Skim First, Answer Later: A Textbook Study Strategy

Photo courtesy of Egasit Mullakhut/Shutterstock

If you've seen the tome of a textbook your elementary-schooler or middle-schooler has been lugging around, you know that getting through a chapter is quite a chore, never mind retaining important information. But textbook studying doesn't have to be a slog! Here's a simple activity you can do at home before your child begins those long end-of-the-chapter review questions. This can help your young one improve his reading skills to make for more meaningful study sessions.

What You Need


What You Do

Go the to the end of the chapter your kid has been assigned. Read the first question in the chapter review and help your child identify one or two key words in the question (names, places, dates, vocabulary). Begin with the first section of the chapter and skim by reading only the first and last sentences of each paragraph. While skimming, remind your student to look for the key words from the question. Next to each question, write the page number and paragraph number (e.g. p. 53, #3) where you found the key words. Repeat this process for each chapter question.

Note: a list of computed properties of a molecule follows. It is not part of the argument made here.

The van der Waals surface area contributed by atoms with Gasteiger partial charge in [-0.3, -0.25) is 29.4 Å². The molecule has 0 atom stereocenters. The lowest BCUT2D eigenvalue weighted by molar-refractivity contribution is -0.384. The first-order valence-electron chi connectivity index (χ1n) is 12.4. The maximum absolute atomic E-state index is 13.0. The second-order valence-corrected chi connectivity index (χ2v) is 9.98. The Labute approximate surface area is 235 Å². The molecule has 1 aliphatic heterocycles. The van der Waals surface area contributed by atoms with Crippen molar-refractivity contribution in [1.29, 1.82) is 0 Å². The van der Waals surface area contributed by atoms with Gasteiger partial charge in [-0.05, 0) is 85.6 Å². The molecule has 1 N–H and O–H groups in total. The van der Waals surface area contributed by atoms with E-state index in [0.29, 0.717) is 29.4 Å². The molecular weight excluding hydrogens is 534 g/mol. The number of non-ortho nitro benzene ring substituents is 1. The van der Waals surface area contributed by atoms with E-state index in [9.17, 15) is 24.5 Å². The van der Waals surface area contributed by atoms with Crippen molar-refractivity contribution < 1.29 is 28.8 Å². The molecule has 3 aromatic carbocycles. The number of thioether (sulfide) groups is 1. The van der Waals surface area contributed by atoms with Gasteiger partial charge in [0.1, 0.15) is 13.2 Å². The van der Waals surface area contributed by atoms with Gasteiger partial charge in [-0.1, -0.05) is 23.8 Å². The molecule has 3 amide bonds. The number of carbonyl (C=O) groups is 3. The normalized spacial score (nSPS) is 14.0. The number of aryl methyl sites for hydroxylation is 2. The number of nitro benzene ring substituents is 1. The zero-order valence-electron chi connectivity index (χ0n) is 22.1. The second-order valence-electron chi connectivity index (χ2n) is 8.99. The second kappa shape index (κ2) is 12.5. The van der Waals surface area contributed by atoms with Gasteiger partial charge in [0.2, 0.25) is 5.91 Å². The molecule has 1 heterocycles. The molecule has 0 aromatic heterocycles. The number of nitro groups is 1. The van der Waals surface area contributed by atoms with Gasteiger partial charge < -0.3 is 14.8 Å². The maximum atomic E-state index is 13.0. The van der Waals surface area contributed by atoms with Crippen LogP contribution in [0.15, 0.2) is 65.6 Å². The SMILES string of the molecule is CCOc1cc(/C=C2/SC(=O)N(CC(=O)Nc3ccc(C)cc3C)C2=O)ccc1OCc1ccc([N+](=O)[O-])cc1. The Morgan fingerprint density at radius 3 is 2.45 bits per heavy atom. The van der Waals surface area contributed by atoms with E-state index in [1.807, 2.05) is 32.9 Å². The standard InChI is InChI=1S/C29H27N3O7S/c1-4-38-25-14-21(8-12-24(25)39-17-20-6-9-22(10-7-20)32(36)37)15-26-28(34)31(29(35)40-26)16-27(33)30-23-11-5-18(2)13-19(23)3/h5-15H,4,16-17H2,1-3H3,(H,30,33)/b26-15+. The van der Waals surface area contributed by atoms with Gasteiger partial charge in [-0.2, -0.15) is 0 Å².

This is an easy way to find answers to factual questions, as well as support for open-ended, higher-level questions. By breaking down the questions into key words, and lessening the amount of reading, homework sessions with your elementary- or middle-school student will be shorter and more efficient. Eventually, your student will be able to skim first and answer more quickly!

Source: Submitted by Holly Jachowski, Community Manager of


Categories: Early Education, Education, Guest Bloggers